Nearly 30 firms have signed up to an industry partnership to create a major renewable energy power centre in the North Sea.
Early signatories include offshore wind developers, manufacturers and a wide range of supply chain companies.
Participants in the provisionally-named Norstec initiative hope to maximise the opportunities provided by the North Sea’s renewable resources.
Prime Minister David Cameron announced the initiative at the recent Clean Energy Ministerial meeting in London, which was attended by energy ministers from 23 leading economies.
The network will come together around the time of the June RenewableUK conference on global offshore wind to discuss in more detail how the new partnership will operate.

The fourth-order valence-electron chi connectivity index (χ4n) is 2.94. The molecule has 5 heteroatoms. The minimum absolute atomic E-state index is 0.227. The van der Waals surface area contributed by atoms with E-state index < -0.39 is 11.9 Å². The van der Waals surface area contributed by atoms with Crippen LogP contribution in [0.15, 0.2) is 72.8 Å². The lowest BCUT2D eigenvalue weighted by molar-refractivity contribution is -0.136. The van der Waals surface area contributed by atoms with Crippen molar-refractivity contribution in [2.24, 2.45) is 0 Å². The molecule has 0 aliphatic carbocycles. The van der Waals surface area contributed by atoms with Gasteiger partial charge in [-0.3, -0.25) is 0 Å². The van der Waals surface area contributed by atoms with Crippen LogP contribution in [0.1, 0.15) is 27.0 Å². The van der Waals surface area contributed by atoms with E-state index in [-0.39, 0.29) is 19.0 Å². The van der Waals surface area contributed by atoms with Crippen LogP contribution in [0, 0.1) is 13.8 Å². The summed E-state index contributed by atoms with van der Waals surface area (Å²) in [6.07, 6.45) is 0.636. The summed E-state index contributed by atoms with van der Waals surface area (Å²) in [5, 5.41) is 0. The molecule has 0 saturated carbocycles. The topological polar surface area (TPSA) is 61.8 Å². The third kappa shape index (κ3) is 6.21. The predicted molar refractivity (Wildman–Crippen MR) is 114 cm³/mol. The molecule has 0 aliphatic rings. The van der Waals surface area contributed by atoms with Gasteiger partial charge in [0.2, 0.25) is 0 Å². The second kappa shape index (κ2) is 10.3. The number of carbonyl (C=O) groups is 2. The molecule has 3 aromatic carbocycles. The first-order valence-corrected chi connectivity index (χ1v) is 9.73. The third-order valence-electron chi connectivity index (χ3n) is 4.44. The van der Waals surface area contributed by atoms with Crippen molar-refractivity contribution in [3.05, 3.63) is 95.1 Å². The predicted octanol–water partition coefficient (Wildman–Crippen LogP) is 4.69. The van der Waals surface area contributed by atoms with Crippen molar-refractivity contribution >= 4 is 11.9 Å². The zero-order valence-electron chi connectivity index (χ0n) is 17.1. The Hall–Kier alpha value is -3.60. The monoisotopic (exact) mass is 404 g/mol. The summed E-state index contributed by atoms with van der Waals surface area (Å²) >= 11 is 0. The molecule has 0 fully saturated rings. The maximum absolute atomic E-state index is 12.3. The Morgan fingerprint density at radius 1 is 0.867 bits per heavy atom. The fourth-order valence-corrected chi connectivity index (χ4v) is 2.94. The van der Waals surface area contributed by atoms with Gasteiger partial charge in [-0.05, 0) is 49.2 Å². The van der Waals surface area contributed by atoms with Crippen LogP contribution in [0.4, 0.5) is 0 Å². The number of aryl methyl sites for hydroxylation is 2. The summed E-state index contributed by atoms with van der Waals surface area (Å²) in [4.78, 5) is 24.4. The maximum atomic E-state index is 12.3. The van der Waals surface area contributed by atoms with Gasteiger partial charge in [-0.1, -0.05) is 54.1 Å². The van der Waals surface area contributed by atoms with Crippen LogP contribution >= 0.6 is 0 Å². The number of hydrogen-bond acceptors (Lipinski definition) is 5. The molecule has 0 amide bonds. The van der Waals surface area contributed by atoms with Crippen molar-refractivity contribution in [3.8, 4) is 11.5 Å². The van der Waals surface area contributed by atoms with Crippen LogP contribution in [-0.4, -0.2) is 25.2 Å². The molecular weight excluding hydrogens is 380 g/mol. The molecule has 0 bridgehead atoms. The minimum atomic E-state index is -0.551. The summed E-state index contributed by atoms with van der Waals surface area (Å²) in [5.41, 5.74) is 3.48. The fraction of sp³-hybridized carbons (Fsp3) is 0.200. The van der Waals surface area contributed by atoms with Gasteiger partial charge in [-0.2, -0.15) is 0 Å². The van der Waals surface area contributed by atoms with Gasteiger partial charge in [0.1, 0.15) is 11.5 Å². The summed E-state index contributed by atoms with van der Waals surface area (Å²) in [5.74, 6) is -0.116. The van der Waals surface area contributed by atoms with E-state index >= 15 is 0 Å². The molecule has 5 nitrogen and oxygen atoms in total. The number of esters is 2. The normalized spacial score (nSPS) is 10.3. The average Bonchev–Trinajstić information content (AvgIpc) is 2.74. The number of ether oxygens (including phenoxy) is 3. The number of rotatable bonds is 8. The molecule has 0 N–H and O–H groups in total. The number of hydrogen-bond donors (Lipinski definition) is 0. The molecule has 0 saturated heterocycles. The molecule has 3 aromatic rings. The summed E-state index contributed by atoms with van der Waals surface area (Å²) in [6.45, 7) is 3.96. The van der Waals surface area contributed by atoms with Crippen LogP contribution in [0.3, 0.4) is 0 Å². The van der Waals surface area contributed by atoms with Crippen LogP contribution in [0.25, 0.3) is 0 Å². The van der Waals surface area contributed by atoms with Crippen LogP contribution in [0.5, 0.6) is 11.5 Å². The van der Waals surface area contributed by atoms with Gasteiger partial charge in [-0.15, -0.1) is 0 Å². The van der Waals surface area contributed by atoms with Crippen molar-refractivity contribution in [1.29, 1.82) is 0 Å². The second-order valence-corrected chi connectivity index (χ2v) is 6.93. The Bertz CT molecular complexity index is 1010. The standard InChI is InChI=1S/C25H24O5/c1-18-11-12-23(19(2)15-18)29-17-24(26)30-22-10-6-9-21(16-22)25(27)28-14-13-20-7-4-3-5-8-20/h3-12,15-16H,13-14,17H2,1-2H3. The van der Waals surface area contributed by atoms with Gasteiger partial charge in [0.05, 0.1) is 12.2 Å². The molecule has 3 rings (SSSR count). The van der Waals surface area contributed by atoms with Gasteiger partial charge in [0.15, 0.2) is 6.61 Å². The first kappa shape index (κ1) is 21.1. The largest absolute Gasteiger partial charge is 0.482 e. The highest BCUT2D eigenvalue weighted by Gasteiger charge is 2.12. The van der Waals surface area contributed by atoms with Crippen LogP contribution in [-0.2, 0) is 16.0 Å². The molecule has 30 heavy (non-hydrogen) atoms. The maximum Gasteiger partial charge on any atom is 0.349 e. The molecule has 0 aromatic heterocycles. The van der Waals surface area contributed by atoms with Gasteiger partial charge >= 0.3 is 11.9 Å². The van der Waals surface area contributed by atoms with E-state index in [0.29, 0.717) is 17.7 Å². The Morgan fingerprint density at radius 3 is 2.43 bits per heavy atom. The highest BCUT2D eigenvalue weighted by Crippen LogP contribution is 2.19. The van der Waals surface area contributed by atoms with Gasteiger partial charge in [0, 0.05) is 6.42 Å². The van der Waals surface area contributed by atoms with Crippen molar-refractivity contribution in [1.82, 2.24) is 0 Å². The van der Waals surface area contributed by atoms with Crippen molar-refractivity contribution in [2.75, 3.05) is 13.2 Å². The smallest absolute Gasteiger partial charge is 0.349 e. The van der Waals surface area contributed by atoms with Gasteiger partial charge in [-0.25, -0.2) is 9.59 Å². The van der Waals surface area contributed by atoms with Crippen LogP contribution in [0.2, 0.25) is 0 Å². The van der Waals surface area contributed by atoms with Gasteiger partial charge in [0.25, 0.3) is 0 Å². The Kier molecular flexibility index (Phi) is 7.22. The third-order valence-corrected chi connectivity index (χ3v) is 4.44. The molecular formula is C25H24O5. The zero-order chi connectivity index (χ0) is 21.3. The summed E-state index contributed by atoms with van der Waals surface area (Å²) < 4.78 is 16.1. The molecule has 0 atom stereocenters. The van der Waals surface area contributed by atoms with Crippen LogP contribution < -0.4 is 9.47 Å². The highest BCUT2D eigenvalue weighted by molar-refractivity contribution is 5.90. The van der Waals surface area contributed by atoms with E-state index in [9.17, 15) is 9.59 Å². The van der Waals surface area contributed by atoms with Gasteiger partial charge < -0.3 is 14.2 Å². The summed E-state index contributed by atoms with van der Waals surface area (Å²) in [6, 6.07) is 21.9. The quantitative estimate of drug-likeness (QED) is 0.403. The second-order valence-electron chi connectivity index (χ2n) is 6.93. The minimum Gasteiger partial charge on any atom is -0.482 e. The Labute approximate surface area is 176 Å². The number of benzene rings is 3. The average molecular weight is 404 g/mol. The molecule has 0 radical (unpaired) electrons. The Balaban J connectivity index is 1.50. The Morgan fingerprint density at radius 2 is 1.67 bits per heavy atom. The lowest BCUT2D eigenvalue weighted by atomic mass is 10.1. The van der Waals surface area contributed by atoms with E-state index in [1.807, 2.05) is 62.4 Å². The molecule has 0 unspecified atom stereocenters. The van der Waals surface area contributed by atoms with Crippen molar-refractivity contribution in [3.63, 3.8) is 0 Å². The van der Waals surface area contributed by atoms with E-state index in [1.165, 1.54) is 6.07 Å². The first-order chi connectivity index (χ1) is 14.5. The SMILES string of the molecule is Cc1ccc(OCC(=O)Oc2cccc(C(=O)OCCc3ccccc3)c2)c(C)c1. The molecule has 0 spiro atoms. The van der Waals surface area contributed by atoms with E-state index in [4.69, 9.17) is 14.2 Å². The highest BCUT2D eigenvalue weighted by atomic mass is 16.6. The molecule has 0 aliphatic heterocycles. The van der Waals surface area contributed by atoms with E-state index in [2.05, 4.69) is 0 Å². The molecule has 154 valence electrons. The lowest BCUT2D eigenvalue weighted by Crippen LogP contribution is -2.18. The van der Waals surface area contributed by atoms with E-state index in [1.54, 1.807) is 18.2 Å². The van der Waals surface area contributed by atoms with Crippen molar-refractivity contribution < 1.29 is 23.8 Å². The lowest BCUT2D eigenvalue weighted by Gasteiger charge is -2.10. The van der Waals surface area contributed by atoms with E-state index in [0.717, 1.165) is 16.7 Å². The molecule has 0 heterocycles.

In his speech, Cameron said: “With global demand forecast to increase by more than 40 per cent in the next two decades, we urgently need a more diverse, cleaner mix of energy sources that will give us energy security without causing irreparable damage to the planet. Our commitment and investment has helped to make renewable energy possible. Now we have a different challenge. We need to make it financially sustainable.”
So far, 28 firms have confirmed participation: Alstom, Areva, Balfour Beatty Utility Solutions, David Brown Gear Systems, Dong Energy, E.On, EDPR, Fluor, Gamesa, Harland and Wolff, JDR Cables, Mainstream, Modus Seabed Intervention, National Grid, Parsons Brinckerhoff, PMT Industries, Prysmian Group, Renewable UK, REpower, Repsol, Scottish Power, Scottish & Southern Electric, Siemens, Statkraft, Statoil, TAG Energy Solutions, Vattenfall and Vestas.